Lifestyle

Soon, You Might Be Driving on Roads Made of Recycled Plastic

Make it happen
IMAGE Wikimedia Commons - Patrickroque01
Comments

Here’s an idea: How about instead of letting plastic waste end up in oceans, forests, and wherever else any air-breathing, food-eating human would rather not have it end up, we use it to build roads instead?

This is exactly what the San Miguel Corporation (SMC) plans on doing. This week, the company announced that it is working with materials science company Dow Chemical to turn hard-to-recycle plastic waste into an alternative raw material for asphalt.

“This initiative is part of our push toward greater sustainability. Two years ago, we announced our major water sustainability project: to cut SMC water use by 50% by 2025,” SMC president Ramon S. Ang recently said in a statement.

“Recently, we reported that we beat our 2020 intermediate deadline of 20% reduction, by two years. Last year, we announced another initiative, and that is to address solid waste pollution. This project is part of that goal,” he added.

ADVERTISEMENT - CONTINUE READING BELOW

In a statement, SMC says using recycled plastic will provide roads with better durability and improved skid resistance. These benefits are on top of lower costs and, of course, reduced waste.

“Developing roads using plastics that would have otherwise ended up in landfills or our bodies of water is an environment-friendly method of disposing of scrap plastics,” Ang said. “We can help our environment and at the same time improve the quality of our infrastructure projects. We are eager to begin this initiative.”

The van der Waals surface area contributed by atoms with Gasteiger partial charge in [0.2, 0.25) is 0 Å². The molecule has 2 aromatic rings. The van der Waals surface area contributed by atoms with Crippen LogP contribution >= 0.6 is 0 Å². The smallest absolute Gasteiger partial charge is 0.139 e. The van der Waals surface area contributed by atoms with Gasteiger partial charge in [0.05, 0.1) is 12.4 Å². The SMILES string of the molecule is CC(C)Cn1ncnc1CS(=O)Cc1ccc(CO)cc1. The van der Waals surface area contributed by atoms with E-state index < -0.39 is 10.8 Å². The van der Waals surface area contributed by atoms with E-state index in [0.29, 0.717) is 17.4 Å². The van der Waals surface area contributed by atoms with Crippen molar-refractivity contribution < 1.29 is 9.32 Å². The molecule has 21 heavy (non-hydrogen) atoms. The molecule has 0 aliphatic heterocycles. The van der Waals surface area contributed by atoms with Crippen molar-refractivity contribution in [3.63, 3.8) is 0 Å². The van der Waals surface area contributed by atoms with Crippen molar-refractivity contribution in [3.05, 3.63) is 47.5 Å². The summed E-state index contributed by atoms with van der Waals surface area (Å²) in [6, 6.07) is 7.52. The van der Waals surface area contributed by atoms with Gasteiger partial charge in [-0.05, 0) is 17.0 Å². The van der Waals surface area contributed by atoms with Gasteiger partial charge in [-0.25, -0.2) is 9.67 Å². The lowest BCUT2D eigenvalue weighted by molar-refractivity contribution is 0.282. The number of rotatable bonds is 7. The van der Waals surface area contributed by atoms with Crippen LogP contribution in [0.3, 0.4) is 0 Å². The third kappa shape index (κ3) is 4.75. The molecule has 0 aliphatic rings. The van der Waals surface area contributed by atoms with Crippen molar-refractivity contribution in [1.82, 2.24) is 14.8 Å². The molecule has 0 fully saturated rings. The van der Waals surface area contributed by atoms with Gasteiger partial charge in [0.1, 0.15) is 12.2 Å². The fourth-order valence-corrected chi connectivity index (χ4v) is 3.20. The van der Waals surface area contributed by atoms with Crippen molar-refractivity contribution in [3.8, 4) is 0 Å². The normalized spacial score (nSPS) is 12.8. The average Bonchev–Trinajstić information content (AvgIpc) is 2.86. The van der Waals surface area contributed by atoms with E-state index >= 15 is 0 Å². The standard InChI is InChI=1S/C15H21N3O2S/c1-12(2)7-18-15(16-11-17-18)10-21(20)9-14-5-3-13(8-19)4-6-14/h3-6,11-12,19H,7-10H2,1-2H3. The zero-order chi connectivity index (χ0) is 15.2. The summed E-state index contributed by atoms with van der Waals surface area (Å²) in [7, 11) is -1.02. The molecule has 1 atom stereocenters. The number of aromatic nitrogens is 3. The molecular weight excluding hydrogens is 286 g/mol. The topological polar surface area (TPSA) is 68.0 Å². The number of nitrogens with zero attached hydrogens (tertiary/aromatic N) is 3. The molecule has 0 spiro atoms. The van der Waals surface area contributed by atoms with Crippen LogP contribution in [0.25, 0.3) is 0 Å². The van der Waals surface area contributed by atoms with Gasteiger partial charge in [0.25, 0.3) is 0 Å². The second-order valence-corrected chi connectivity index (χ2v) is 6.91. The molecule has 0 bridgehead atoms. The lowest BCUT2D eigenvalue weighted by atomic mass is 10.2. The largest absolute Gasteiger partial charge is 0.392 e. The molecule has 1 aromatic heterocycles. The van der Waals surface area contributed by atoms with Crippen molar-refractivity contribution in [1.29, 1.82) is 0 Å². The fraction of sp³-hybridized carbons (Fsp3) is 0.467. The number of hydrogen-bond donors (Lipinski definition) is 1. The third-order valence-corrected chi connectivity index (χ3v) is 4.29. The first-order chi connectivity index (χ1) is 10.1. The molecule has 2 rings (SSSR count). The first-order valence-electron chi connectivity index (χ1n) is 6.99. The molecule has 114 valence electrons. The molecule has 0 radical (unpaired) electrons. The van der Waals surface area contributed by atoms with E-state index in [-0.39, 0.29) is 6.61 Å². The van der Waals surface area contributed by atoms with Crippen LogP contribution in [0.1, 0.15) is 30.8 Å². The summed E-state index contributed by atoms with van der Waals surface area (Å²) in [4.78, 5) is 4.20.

According to SMC, Dow Chemical has already worked on projects that have utilized plastic to modify the properties of bitumen, which is used in producing asphalt. This has been tested in India, Indonesia, and Thailand. To kick things off, SMC plans to try out the alternative asphalt in small municipal roads, sidewalks, and parking lots.

“While we are proud to be the first-mover in this area, we are very hopeful that we won’t be the last or the only ones,” Ang continued. “The research is there and available to everyone, and we’ll be glad to share our own processes and experience. At the end of the day, this kind of innovation will benefit the same environment we all share.”

ADVERTISEMENT - CONTINUE READING BELOW

This story originally appeared on Topgear.com.ph.

* Minor edits have been made by the Esquiremag.ph editors.

Comments
View More Articles About:
About The Author
Drei Laurel for TopGear.com.ph
View Other Articles From Drei Laurel for TopGear.com.ph
Comments
Latest Feed
 
Share
More and more dogs are experiencing heat stroke this summer.
 
Share
 
Share
Humans have produced more plastic in the last 10 years than the last century.
 
Share
Some lucky Coachella attendees got free kicks in a pretty novel way.
 
Share
 
Share
Heads up to those who plan to drive up there this weekend.
 
Share
Skip the tourist traps and visit these low-key but enjoyable places.
Load More Articles
Connect With Us